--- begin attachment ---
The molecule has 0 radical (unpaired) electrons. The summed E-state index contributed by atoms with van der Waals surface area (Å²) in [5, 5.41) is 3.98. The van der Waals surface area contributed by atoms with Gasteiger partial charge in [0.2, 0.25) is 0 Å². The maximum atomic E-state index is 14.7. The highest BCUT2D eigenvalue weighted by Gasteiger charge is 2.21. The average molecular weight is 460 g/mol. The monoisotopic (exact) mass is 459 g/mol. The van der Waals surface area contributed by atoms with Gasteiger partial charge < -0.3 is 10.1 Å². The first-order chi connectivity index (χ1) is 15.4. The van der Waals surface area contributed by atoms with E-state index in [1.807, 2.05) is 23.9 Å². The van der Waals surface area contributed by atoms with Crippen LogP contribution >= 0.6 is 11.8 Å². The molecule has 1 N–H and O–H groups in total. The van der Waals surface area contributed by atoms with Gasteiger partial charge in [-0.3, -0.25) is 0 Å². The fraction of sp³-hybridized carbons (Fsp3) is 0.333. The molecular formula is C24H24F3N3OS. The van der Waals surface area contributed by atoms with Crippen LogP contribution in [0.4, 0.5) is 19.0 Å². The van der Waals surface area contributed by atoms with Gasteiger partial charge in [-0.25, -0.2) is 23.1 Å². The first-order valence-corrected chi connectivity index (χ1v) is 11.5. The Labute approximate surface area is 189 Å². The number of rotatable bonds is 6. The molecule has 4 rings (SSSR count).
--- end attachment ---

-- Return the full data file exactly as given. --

The molecule has 0 radical (unpaired) electrons. The summed E-state index contributed by atoms with van der Waals surface area (Å²) in [5, 5.41) is 3.98. The van der Waals surface area contributed by atoms with Gasteiger partial charge in [0.2, 0.25) is 0 Å². The maximum atomic E-state index is 14.7. The highest BCUT2D eigenvalue weighted by Gasteiger charge is 2.21. The average molecular weight is 460 g/mol. The monoisotopic (exact) mass is 459 g/mol. The van der Waals surface area contributed by atoms with Gasteiger partial charge < -0.3 is 10.1 Å². The first-order chi connectivity index (χ1) is 15.4. The van der Waals surface area contributed by atoms with E-state index in [1.807, 2.05) is 23.9 Å². The van der Waals surface area contributed by atoms with Crippen LogP contribution >= 0.6 is 11.8 Å². The molecule has 1 N–H and O–H groups in total. The van der Waals surface area contributed by atoms with Gasteiger partial charge in [-0.3, -0.25) is 0 Å². The fraction of sp³-hybridized carbons (Fsp3) is 0.333. The molecular formula is C24H24F3N3OS. The van der Waals surface area contributed by atoms with Crippen LogP contribution in [0.4, 0.5) is 19.0 Å². The van der Waals surface area contributed by atoms with Gasteiger partial charge in [-0.25, -0.2) is 23.1 Å². The first-order valence-corrected chi connectivity index (χ1v) is 11.5. The Labute approximate surface area is 189 Å². The number of rotatable bonds is 6. The molecule has 4 rings (SSSR count).